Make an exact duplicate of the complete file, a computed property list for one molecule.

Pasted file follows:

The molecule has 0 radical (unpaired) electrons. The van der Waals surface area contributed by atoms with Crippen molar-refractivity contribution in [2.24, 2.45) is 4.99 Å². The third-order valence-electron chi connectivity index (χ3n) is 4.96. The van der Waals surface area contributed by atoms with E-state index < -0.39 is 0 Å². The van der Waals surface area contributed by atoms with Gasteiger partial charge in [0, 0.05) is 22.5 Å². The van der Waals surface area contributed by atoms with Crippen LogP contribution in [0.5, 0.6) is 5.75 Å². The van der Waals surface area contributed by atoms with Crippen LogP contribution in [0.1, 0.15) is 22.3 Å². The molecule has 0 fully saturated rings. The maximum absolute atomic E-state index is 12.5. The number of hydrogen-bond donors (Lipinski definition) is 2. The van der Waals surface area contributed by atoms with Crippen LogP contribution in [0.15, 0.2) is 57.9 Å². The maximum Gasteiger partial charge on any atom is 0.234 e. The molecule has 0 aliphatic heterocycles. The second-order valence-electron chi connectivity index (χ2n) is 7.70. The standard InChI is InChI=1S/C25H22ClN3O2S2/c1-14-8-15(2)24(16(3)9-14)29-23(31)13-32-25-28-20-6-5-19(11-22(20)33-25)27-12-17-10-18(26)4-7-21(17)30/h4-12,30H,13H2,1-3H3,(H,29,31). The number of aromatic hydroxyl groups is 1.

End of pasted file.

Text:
The molecule has 0 radical (unpaired) electrons. The van der Waals surface area contributed by atoms with Crippen molar-refractivity contribution in [2.24, 2.45) is 4.99 Å². The third-order valence-electron chi connectivity index (χ3n) is 4.96. The van der Waals surface area contributed by atoms with E-state index < -0.39 is 0 Å². The van der Waals surface area contributed by atoms with Gasteiger partial charge in [0, 0.05) is 22.5 Å². The van der Waals surface area contributed by atoms with Crippen LogP contribution in [0.5, 0.6) is 5.75 Å². The van der Waals surface area contributed by atoms with Crippen LogP contribution in [0.1, 0.15) is 22.3 Å². The molecule has 0 fully saturated rings. The maximum absolute atomic E-state index is 12.5. The number of hydrogen-bond donors (Lipinski definition) is 2. The van der Waals surface area contributed by atoms with Crippen LogP contribution in [0.15, 0.2) is 57.9 Å². The maximum Gasteiger partial charge on any atom is 0.234 e. The molecule has 0 aliphatic heterocycles. The second-order valence-electron chi connectivity index (χ2n) is 7.70. The standard InChI is InChI=1S/C25H22ClN3O2S2/c1-14-8-15(2)24(16(3)9-14)29-23(31)13-32-25-28-20-6-5-19(11-22(20)33-25)27-12-17-10-18(26)4-7-21(17)30/h4-12,30H,13H2,1-3H3,(H,29,31). The number of aromatic hydroxyl groups is 1.